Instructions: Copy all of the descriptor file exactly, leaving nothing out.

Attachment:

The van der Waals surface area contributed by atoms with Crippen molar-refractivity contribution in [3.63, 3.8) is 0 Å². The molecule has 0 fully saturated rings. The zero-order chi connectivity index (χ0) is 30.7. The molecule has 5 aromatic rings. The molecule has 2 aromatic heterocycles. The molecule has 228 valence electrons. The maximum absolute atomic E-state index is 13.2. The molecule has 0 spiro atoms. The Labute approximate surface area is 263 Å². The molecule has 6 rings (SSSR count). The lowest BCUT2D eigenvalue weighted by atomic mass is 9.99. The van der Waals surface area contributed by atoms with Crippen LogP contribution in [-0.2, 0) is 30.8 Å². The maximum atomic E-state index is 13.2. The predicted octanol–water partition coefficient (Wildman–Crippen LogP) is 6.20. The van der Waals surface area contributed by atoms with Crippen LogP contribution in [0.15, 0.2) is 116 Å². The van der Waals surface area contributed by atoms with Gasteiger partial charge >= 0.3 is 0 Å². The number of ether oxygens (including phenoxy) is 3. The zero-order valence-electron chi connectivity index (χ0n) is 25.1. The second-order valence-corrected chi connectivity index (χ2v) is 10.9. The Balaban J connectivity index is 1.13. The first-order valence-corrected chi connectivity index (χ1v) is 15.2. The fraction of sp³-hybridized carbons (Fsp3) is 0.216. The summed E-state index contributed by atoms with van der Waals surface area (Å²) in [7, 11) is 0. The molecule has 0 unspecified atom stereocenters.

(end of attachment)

The van der Waals surface area contributed by atoms with Crippen molar-refractivity contribution in [3.63, 3.8) is 0 Å². The molecule has 0 fully saturated rings. The zero-order chi connectivity index (χ0) is 30.7. The molecule has 5 aromatic rings. The molecule has 2 aromatic heterocycles. The molecule has 228 valence electrons. The maximum absolute atomic E-state index is 13.2. The molecule has 0 spiro atoms. The Labute approximate surface area is 263 Å². The molecule has 6 rings (SSSR count). The lowest BCUT2D eigenvalue weighted by atomic mass is 9.99. The van der Waals surface area contributed by atoms with Crippen LogP contribution in [-0.2, 0) is 30.8 Å². The maximum atomic E-state index is 13.2. The predicted octanol–water partition coefficient (Wildman–Crippen LogP) is 6.20. The van der Waals surface area contributed by atoms with Crippen LogP contribution in [0.15, 0.2) is 116 Å². The van der Waals surface area contributed by atoms with Gasteiger partial charge >= 0.3 is 0 Å². The number of ether oxygens (including phenoxy) is 3. The zero-order valence-electron chi connectivity index (χ0n) is 25.1. The second-order valence-corrected chi connectivity index (χ2v) is 10.9. The Balaban J connectivity index is 1.13. The first-order valence-corrected chi connectivity index (χ1v) is 15.2. The fraction of sp³-hybridized carbons (Fsp3) is 0.216. The summed E-state index contributed by atoms with van der Waals surface area (Å²) in [7, 11) is 0. The molecule has 0 unspecified atom stereocenters.